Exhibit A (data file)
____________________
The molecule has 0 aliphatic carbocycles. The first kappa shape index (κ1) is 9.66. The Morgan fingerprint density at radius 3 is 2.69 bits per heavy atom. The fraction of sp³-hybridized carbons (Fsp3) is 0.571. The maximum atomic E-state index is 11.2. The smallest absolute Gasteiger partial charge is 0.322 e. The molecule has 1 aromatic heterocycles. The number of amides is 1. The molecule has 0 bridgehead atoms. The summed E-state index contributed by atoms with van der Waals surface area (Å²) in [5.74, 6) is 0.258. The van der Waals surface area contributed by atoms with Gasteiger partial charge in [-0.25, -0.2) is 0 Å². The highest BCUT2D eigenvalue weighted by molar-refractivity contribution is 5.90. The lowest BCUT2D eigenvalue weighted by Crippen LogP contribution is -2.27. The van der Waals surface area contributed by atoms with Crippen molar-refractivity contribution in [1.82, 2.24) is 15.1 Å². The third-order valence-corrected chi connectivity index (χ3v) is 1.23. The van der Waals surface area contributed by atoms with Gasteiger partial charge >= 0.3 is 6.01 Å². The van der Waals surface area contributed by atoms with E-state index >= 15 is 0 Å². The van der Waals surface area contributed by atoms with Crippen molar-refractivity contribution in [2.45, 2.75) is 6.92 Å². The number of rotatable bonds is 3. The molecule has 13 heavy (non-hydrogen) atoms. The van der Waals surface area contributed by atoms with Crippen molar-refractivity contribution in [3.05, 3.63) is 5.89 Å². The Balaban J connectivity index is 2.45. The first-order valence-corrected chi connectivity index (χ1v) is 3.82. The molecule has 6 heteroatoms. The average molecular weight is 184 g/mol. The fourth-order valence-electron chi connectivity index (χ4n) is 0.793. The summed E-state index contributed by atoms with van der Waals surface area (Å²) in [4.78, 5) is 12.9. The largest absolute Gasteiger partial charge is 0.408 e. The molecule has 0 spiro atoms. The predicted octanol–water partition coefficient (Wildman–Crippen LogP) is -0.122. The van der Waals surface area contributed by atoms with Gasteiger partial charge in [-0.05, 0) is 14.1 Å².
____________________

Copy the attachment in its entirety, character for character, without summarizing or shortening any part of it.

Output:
The molecule has 0 aliphatic carbocycles. The first kappa shape index (κ1) is 9.66. The Morgan fingerprint density at radius 3 is 2.69 bits per heavy atom. The fraction of sp³-hybridized carbons (Fsp3) is 0.571. The maximum atomic E-state index is 11.2. The smallest absolute Gasteiger partial charge is 0.322 e. The molecule has 1 aromatic heterocycles. The number of amides is 1. The molecule has 0 bridgehead atoms. The summed E-state index contributed by atoms with van der Waals surface area (Å²) in [5.74, 6) is 0.258. The van der Waals surface area contributed by atoms with Gasteiger partial charge in [-0.25, -0.2) is 0 Å². The highest BCUT2D eigenvalue weighted by molar-refractivity contribution is 5.90. The lowest BCUT2D eigenvalue weighted by Crippen LogP contribution is -2.27. The van der Waals surface area contributed by atoms with Crippen molar-refractivity contribution in [1.82, 2.24) is 15.1 Å². The third-order valence-corrected chi connectivity index (χ3v) is 1.23. The van der Waals surface area contributed by atoms with Gasteiger partial charge >= 0.3 is 6.01 Å². The van der Waals surface area contributed by atoms with E-state index >= 15 is 0 Å². The van der Waals surface area contributed by atoms with Crippen molar-refractivity contribution in [2.45, 2.75) is 6.92 Å². The number of rotatable bonds is 3. The molecule has 13 heavy (non-hydrogen) atoms. The van der Waals surface area contributed by atoms with Crippen molar-refractivity contribution in [3.05, 3.63) is 5.89 Å². The Balaban J connectivity index is 2.45. The first-order valence-corrected chi connectivity index (χ1v) is 3.82. The molecule has 6 heteroatoms. The average molecular weight is 184 g/mol. The fourth-order valence-electron chi connectivity index (χ4n) is 0.793. The summed E-state index contributed by atoms with van der Waals surface area (Å²) in [4.78, 5) is 12.9. The largest absolute Gasteiger partial charge is 0.408 e. The molecule has 0 spiro atoms. The predicted octanol–water partition coefficient (Wildman–Crippen LogP) is -0.122. The van der Waals surface area contributed by atoms with Gasteiger partial charge in [-0.05, 0) is 14.1 Å².